Bells and Whistles

3-D printing boosts experiments in music and sounds.

November/December 2014

Reading time min

Bells and Whistles

Images: Valkyrie Savage

CREATIVE FRUSTRATION, 2014: You have a particular tune composed in your head, but your flute is still in the printer. Oh, well, at least you're not waiting on a guitar. And on the upside, you're in the vanguard of people experimenting with musical innovation through 3-D printing.

For the past two summers, that has been the ambience of a workshop offered by Stanford's Center for Computer Research in Music and Acoustics. The one-week class, 3-D Printing for Acoustics, was created at the behest of professor and CCRMA director Chris Chafe, DMA '83. A full course is possible somewhere down the road because, as Chafe notes, "we're not only taking the pulse of such innovations by trying them out in the summer, but compiling materials which can be expanded on."

Implemented as a joint effort of CCRMA and Stanford's Product Realization Lab, the workshop blends computer science and mechanical engineering with research on the nuances of sound. In simplified terms, an instrument is designed with help of software, and a prototype is made with a 3-D printing machine, using technology known as additive manufacturing. An object is formed layer by layer as the printer uses a moldable plastic to replicate the dimensions and details of what was modeled on a computer.

Projects can range from the technically subtle to the purely fanciful. And co-instructor John Granzow, MA '12, PhD '16, also lends his support to things that are just "interesting visual objects." At its best, the workshop is a mash-up, blending acoustics, geometry, ergonomics, materials science and ingenuity. Sorry, no guitars, but perhaps a nifty slide whistle? Ideally, the process should accommodate time to print, tinker, tweak and print again.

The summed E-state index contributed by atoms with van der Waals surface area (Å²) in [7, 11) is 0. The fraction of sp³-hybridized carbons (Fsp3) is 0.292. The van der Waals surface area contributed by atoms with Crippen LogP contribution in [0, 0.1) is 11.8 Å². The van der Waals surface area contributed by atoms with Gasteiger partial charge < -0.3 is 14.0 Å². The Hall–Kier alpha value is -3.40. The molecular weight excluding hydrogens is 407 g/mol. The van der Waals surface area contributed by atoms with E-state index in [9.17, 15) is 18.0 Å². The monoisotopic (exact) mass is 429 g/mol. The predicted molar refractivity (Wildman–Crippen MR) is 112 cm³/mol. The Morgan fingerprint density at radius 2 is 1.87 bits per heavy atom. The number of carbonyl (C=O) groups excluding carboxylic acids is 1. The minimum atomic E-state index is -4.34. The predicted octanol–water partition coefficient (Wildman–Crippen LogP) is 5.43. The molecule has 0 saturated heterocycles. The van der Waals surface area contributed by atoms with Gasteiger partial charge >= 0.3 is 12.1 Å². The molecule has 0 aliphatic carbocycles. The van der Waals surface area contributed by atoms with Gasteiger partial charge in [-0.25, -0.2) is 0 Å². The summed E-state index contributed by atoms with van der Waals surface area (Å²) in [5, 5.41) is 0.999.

To appreciate the more intriguing possibilities of 3-D printing, consider its advantages during prototyping. The shape of some instruments can be modified with relative ease, allowing the maker to examine how a small change to a certain angle or diameter affects resonance and tone. While it's possible to do this with traditionally crafted instruments, the workshop instructors say making modifications requires more laborious methods like carving and milling. As noted by another of the instructors, Dan Somen, the relative immediacy of printing and reprinting promotes thinking and rethinking. "Get it done now," intones Somen, MS '15, "and make it better later."

There's also the more impulsive motivation, as exemplified by one of this past summer's workshop participants, Valkyrie Savage. A UC-Berkeley PhD student in the electrical engineering and computer science program, Savage says she simply "wanted to make something." Her chosen object? A flute for her bicycle, tailored to the curve of her handlebars. The wind would bring sound to the flute while she rode; she would try to use the finger holes to coax a tune from it as well.

At workshop's end, Savage had produced one of those interesting visual items the instructors admire. But its utility was unclear. A month later, the verdict was in. Savage says the flute has to be angled exactly right, with a precision involving "tenths of a degree." Then she can elicit "a couple of different notes."

The thing is, she refuses to be done with it. She's channeling Somen's rinse-and-repeat mantra as well as her career training in debugging whatever doesn't click on first try. Eventually she'll be back at a printer. "I can work with what I have to make it better," she says.

In comparison with other projects, Savage's creation also underscores the range of ideas within the workshop. Hers was not the only flute. Another was a replica of a famously ancient one made of bone—now available in 21st-century plastics.

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